Skip to content

Depression Health Center

Font Size
A
A
A

Facts About Food Fads

Supplements
By
WebMD Feature

A trip to the health food store can be daunting these days. The consumer is typically confronted by shelf after shelf of vitamins, minerals, herbs, and other so-called natural substances, all touted as enhancing well-being in some way. Many of these over-the-counter products make subtle claims about their effects on mood, thinking, or energy -- without providing scientific data to back up those claims.

Because many of these preparations are classified as "food substances," the U.S. Food and Drug Administration (FDA) cannot regulate them as real drugs. In effect, it's up to the FDA to prove that a food substance is unsafe, rather than the job of the manufacturer to show it is safe. What is the evidence that vitamins, minerals, or similar substances have an effect on mood disorders? And can these substances actually improve moods or even treat depression?

Recommended Related to Depression

25 Ways to Find Joy and Balance During the Holidays

Feeling down during the holidays can be tough, especially since you seem so out of step with the world. Everyone else seems to be beaming, ruddy-cheeked, bursting with holiday spirit. You’re feeling wretched and exhausted. But here’s something to cheer you up the next time you’re stuck in a room of revelers at a holiday party: Plenty of them are probably unhappy, too. “I think a lot of people would say that the holidays are the worst time of the year,” says Ken Duckworth, MD, medical director of...

Read the 25 Ways to Find Joy and Balance During the Holidays article > >

Food Fads Lead to Vitamin Deficiencies

Vitamin deficiencies are rare in the United States and other developed countries. In fact, vitamin excess may now be more common than vitamin deficiency. When deficiencies do occur, they're usually due to food fads that lead to medical conditions from poor absorption of nutrients in the intestine, or inborn errors in the way nutrients are handled. Alcoholism is also a major cause of vitamin deficiencies, owing to poor nutrition, impaired absorption of nutrients, and other factors. The elderly and those with mental illness or mental retardation are also at risk, usually due to poor nutrition and self-care.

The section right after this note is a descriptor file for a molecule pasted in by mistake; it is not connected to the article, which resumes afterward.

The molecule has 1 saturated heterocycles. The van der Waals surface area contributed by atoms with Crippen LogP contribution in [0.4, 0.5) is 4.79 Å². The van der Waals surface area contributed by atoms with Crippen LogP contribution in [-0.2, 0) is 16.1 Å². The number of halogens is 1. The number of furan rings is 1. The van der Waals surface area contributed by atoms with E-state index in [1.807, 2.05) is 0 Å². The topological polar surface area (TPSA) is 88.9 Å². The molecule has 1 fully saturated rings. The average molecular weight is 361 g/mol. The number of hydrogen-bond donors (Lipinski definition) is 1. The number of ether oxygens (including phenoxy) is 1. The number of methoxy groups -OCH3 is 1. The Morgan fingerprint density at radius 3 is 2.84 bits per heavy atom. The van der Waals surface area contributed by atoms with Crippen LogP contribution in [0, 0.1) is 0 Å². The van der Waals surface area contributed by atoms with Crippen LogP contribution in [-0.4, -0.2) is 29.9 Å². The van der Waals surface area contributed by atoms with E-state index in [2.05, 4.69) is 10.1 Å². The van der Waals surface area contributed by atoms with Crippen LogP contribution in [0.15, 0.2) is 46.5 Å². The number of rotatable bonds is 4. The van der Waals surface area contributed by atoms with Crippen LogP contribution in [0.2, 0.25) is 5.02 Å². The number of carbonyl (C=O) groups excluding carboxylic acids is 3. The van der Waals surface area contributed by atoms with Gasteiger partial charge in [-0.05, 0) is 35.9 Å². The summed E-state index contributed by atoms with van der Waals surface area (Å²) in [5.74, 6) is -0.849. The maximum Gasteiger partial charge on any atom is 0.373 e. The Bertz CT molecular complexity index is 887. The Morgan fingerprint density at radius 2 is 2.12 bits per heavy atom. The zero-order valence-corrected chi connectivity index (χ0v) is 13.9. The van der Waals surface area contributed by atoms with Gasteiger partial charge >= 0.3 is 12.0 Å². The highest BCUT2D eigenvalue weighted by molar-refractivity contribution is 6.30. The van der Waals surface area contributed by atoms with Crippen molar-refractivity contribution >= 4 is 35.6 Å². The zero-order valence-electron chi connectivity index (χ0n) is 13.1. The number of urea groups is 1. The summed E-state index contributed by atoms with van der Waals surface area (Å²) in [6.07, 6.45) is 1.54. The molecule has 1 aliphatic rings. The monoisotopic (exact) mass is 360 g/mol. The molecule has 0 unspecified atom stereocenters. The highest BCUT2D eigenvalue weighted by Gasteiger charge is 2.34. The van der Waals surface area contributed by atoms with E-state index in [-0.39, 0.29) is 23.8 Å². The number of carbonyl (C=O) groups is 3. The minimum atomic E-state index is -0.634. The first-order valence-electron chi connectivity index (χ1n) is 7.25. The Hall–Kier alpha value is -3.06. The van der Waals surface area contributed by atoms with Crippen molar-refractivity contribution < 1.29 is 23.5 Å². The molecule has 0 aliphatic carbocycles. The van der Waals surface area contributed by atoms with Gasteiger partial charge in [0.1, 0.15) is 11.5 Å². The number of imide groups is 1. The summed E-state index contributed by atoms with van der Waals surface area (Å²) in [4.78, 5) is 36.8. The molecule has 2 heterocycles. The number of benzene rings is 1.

Occasionally there are individuals whose depression, anxiety, or memory problems are caused by a deficiency in some vitamin, mineral, or trace element -- most commonly, one of the B complex vitamins. Deficiencies of thiamine (vitamin B1), niacin, pyridoxine (B6), or cobalamin (B12) sometimes produce mental or emotional problems, including depression. Folic acid deficiency may cause problems with mood and mental function. While only a small minority of severely depressed persons suffer from such vitamin deficiencies, this problem must be ruled out when the clinical picture raises suspicions -- for example, when a depressed individual has a history of bowel surgery that may have led to malabsorption of B vitamins. If depression is due to a vitamin deficiency, treatment must include replacement or supplementation of the vitamin before the patient can fully recover.

Today on WebMD

contemplation
Differences between feeling depressed and feeling blue.
jk rowling
Famous people who've struggled with persistent sadness.
 
depressed man sitting on hallway floor
Learn the truth about this serious illness.
Sad woman looking out of the window
Tips to stay the treatment course.
 
unhappy teen boy
Health Check
jk rowling
Slideshow
 
Pills with smiley faces
Article
Teen girl huddled outside house
Article
 
Depressed man sitting in hospital hallway
Article
antidepressants slideshow
Article
 
pill bottle
Article
Winding path
Article